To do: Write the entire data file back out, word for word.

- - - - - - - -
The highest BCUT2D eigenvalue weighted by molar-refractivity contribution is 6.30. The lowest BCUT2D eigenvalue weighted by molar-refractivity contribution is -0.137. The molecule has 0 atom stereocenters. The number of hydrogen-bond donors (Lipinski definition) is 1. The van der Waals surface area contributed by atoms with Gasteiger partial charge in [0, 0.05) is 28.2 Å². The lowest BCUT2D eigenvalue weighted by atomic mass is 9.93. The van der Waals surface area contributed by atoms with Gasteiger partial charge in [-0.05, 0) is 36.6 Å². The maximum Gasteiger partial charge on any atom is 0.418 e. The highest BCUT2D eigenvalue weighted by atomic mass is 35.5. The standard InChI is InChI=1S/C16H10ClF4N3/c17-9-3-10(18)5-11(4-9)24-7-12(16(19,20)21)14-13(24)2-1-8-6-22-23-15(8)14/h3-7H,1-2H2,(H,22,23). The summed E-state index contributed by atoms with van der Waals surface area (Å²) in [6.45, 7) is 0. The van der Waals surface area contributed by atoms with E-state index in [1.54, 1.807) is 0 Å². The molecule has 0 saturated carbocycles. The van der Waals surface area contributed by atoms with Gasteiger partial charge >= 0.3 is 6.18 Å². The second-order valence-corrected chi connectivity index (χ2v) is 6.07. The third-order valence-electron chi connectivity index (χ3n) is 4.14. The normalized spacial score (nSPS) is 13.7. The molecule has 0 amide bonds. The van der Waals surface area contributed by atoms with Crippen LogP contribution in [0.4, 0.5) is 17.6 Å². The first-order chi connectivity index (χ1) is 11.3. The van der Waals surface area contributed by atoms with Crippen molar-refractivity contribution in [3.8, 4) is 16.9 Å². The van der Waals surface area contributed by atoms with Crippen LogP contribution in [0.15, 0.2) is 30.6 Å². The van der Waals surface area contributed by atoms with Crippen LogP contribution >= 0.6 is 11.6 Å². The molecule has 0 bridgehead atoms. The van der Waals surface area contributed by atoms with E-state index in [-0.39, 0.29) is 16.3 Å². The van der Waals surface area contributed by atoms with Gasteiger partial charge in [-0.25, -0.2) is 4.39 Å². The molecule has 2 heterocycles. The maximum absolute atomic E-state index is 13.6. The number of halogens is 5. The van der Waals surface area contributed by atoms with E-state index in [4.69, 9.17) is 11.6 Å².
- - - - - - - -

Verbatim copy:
The highest BCUT2D eigenvalue weighted by molar-refractivity contribution is 6.30. The lowest BCUT2D eigenvalue weighted by molar-refractivity contribution is -0.137. The molecule has 0 atom stereocenters. The number of hydrogen-bond donors (Lipinski definition) is 1. The van der Waals surface area contributed by atoms with Gasteiger partial charge in [0, 0.05) is 28.2 Å². The lowest BCUT2D eigenvalue weighted by atomic mass is 9.93. The van der Waals surface area contributed by atoms with Gasteiger partial charge in [-0.05, 0) is 36.6 Å². The maximum Gasteiger partial charge on any atom is 0.418 e. The highest BCUT2D eigenvalue weighted by atomic mass is 35.5. The standard InChI is InChI=1S/C16H10ClF4N3/c17-9-3-10(18)5-11(4-9)24-7-12(16(19,20)21)14-13(24)2-1-8-6-22-23-15(8)14/h3-7H,1-2H2,(H,22,23). The summed E-state index contributed by atoms with van der Waals surface area (Å²) in [6.45, 7) is 0. The van der Waals surface area contributed by atoms with E-state index in [1.54, 1.807) is 0 Å². The molecule has 0 saturated carbocycles. The van der Waals surface area contributed by atoms with Gasteiger partial charge >= 0.3 is 6.18 Å². The second-order valence-corrected chi connectivity index (χ2v) is 6.07. The third-order valence-electron chi connectivity index (χ3n) is 4.14. The normalized spacial score (nSPS) is 13.7. The molecule has 0 amide bonds. The van der Waals surface area contributed by atoms with Crippen LogP contribution in [0.4, 0.5) is 17.6 Å². The first-order chi connectivity index (χ1) is 11.3. The van der Waals surface area contributed by atoms with Crippen molar-refractivity contribution in [3.8, 4) is 16.9 Å². The van der Waals surface area contributed by atoms with Crippen LogP contribution in [0.15, 0.2) is 30.6 Å². The van der Waals surface area contributed by atoms with Crippen LogP contribution >= 0.6 is 11.6 Å². The molecule has 0 bridgehead atoms. The van der Waals surface area contributed by atoms with E-state index in [-0.39, 0.29) is 16.3 Å². The van der Waals surface area contributed by atoms with Gasteiger partial charge in [-0.25, -0.2) is 4.39 Å². The molecule has 2 heterocycles. The maximum absolute atomic E-state index is 13.6. The number of halogens is 5. The van der Waals surface area contributed by atoms with E-state index in [4.69, 9.17) is 11.6 Å².